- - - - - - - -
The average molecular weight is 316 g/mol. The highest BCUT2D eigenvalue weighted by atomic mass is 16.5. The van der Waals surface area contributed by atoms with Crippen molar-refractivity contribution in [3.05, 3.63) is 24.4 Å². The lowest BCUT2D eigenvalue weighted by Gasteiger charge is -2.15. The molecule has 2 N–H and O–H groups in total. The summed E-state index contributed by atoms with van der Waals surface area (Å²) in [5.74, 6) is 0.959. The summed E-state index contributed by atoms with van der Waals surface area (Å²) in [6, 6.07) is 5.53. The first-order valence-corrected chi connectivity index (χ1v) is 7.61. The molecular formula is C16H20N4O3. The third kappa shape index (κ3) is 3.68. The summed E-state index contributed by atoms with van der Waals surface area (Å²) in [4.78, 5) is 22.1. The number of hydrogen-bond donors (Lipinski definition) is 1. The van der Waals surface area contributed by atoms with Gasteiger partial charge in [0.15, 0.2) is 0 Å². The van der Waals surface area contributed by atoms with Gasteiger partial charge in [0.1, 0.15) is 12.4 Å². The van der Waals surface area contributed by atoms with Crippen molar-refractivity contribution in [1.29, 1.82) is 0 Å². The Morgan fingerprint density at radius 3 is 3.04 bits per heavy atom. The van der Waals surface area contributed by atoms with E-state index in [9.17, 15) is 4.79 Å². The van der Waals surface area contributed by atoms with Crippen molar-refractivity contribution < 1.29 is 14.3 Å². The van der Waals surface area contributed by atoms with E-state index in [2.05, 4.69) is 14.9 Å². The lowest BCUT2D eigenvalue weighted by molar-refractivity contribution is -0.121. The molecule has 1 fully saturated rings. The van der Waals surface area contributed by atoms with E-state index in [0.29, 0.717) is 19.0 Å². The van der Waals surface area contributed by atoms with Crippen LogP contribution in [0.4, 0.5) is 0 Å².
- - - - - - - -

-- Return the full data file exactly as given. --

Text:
The average molecular weight is 316 g/mol. The highest BCUT2D eigenvalue weighted by atomic mass is 16.5. The van der Waals surface area contributed by atoms with Crippen molar-refractivity contribution in [3.05, 3.63) is 24.4 Å². The lowest BCUT2D eigenvalue weighted by Gasteiger charge is -2.15. The molecule has 2 N–H and O–H groups in total. The summed E-state index contributed by atoms with van der Waals surface area (Å²) in [5.74, 6) is 0.959. The summed E-state index contributed by atoms with van der Waals surface area (Å²) in [6, 6.07) is 5.53. The first-order valence-corrected chi connectivity index (χ1v) is 7.61. The molecular formula is C16H20N4O3. The third kappa shape index (κ3) is 3.68. The summed E-state index contributed by atoms with van der Waals surface area (Å²) in [4.78, 5) is 22.1. The number of hydrogen-bond donors (Lipinski definition) is 1. The van der Waals surface area contributed by atoms with Gasteiger partial charge in [0.15, 0.2) is 0 Å². The van der Waals surface area contributed by atoms with Gasteiger partial charge in [0.1, 0.15) is 12.4 Å². The van der Waals surface area contributed by atoms with Crippen molar-refractivity contribution in [1.29, 1.82) is 0 Å². The Morgan fingerprint density at radius 3 is 3.04 bits per heavy atom. The van der Waals surface area contributed by atoms with E-state index in [9.17, 15) is 4.79 Å². The van der Waals surface area contributed by atoms with Crippen molar-refractivity contribution < 1.29 is 14.3 Å². The van der Waals surface area contributed by atoms with E-state index in [2.05, 4.69) is 14.9 Å². The lowest BCUT2D eigenvalue weighted by molar-refractivity contribution is -0.121. The molecule has 1 fully saturated rings. The van der Waals surface area contributed by atoms with E-state index in [0.29, 0.717) is 19.0 Å². The van der Waals surface area contributed by atoms with Crippen LogP contribution in [0.4, 0.5) is 0 Å².